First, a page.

TOPEKA, Kan. (WIBW) - Area high school students are already gearing up for the next stage of their lives.
About a thousand students met with representatives from more than 100 colleges, universities, trade schools and the armed services at the 29th Annual
College and Career Day at the Kansas ExpoCentre Thursday.
"I'm looking for a career in journalism. I'm looking at KU is one of the top [schools]," Justin Bibler, a junior at Washburn Rural High School, said.
Amber McCown, a junior at McClouth High School said she was looking at colleges in California that would fit her academic and extracurricular ambitions.
"I wanted to be a marine biologist so I'm just hoping I could find more colleges that have softball for me to play," she said.
Despite a less than rosy job market, especially for college graduates, students said they wanted to pursue career paths that fit their passion, not the economic picture.
"I haven't thought about any other options, college is the number one," Bibler said.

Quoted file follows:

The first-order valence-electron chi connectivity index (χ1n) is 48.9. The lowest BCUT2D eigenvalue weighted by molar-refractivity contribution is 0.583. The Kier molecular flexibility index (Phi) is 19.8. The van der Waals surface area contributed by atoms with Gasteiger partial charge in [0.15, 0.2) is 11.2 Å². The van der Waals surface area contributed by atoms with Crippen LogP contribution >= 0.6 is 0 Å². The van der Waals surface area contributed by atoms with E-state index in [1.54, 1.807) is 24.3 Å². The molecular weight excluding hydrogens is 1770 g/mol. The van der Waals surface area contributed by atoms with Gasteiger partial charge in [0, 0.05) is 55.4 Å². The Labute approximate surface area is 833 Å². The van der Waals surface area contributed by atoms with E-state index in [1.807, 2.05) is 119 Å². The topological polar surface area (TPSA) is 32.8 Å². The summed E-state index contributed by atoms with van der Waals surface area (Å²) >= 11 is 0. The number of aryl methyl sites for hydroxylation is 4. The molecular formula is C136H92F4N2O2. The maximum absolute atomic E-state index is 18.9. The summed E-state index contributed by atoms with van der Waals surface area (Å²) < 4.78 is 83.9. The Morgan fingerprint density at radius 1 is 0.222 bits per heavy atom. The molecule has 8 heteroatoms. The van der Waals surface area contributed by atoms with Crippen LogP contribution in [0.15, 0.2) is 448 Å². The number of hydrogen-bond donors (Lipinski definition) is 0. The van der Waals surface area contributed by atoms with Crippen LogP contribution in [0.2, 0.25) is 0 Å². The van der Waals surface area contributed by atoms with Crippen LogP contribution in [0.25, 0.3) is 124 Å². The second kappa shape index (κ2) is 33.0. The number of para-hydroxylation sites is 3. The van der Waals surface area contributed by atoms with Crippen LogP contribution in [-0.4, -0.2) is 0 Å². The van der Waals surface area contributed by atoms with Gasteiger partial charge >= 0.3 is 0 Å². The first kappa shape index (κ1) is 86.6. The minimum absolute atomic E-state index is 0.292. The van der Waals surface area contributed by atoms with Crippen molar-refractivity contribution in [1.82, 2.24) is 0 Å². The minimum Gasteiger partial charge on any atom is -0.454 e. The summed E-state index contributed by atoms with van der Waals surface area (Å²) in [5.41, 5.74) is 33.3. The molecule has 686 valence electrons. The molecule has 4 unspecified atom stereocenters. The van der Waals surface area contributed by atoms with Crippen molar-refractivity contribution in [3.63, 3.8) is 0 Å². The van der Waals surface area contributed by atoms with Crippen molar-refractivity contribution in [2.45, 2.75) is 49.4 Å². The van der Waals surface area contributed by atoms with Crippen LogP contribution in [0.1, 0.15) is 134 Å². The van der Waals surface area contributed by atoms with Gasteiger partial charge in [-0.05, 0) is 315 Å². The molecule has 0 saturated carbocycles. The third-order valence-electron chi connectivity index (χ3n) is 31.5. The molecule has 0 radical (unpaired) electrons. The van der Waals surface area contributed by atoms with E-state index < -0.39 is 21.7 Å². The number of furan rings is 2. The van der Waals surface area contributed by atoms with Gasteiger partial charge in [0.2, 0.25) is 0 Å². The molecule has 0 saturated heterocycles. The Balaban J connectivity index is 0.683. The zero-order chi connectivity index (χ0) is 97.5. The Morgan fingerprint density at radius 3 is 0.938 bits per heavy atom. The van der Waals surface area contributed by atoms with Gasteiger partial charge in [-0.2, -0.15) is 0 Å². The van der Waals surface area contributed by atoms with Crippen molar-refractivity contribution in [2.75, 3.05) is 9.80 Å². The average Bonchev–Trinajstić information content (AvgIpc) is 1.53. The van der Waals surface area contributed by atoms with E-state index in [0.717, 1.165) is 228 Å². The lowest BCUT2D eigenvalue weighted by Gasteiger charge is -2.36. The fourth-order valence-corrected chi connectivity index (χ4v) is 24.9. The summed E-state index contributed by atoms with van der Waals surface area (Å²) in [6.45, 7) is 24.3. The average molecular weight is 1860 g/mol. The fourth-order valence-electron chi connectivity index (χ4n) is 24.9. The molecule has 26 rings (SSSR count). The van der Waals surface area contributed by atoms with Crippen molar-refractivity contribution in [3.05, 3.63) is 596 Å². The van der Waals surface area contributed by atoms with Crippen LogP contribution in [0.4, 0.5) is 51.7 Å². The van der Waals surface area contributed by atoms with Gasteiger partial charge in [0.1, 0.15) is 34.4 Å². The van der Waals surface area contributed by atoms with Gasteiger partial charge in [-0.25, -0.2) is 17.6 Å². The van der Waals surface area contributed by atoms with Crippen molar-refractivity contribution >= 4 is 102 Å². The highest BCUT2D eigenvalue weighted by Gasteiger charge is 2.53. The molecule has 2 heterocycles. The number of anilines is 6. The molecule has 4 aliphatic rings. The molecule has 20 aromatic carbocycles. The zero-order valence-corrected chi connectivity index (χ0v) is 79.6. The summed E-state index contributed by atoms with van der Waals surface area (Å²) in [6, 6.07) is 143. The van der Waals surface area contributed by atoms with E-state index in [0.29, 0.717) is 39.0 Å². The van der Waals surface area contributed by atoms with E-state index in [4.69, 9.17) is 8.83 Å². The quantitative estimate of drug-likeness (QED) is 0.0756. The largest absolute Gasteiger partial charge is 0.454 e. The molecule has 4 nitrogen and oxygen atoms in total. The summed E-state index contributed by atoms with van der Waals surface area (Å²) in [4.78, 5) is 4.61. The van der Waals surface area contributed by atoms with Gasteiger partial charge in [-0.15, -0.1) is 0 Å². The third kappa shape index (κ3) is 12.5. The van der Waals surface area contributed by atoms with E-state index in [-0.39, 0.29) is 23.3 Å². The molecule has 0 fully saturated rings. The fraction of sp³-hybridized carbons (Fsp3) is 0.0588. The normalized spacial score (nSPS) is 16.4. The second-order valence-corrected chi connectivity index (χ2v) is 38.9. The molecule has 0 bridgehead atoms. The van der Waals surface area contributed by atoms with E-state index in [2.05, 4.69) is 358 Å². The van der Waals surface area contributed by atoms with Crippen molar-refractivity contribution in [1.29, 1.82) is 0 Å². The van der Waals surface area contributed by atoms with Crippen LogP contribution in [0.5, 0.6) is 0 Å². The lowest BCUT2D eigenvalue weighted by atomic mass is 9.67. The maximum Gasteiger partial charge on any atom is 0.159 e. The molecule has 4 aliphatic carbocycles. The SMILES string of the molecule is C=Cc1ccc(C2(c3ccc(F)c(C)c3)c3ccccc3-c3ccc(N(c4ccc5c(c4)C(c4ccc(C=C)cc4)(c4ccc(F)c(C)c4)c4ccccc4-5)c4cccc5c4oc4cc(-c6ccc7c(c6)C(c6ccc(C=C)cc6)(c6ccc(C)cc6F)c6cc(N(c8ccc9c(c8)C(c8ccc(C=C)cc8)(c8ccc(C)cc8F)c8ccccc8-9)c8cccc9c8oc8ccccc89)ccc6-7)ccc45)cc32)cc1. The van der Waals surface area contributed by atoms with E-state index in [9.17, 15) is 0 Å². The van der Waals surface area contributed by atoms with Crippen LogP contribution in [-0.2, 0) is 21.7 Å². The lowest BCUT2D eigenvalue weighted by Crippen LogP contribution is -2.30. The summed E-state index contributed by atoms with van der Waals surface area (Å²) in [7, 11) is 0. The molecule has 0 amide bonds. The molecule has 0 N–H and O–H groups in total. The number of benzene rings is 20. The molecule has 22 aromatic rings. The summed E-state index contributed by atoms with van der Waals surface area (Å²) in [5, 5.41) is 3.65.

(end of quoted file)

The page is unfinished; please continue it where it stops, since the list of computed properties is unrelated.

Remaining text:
The Associated Press reported in April that 53.6 percent of college graduates under the age of 25, with bachelor degree, were either unemployed or underemployed and often working in low wage jobs.
The few technical colleges at the fair tried appeal with the economies of a certificate or 2-year degree.
"We got students that are leaving after one year, and they're making comparable salaries to those at a four year school. Economically it makes great sense," Wade Moss, an admissions counselor at North Central Kansas Technical College, said.
Still students gravitated to the tables of the big four-year colleges.
"I've always wanted to be a marine biologist, so I just kind of wanted to pursue my dream," McCown said, adding that she wasn't worried about job prospects or the burden of college loans.
"If it doesn't work out, I'm sure I can figure something out," she said.
Organizers say whether a student is headed for higher education or unsure where they want to go, coming to the fair is a first step .
"We are promoting to all of our students that education doesn't end when they are graduating high school," Rosanne Haberman, Coordinator of Guidance and Counseling for Topeka Public Schools, said.
"Whether they're college bound or not, just great to begin that conversation," she said.
This year's fair had the largest participation ever from area schools - students from 10 school districts from northeast Kansas attended.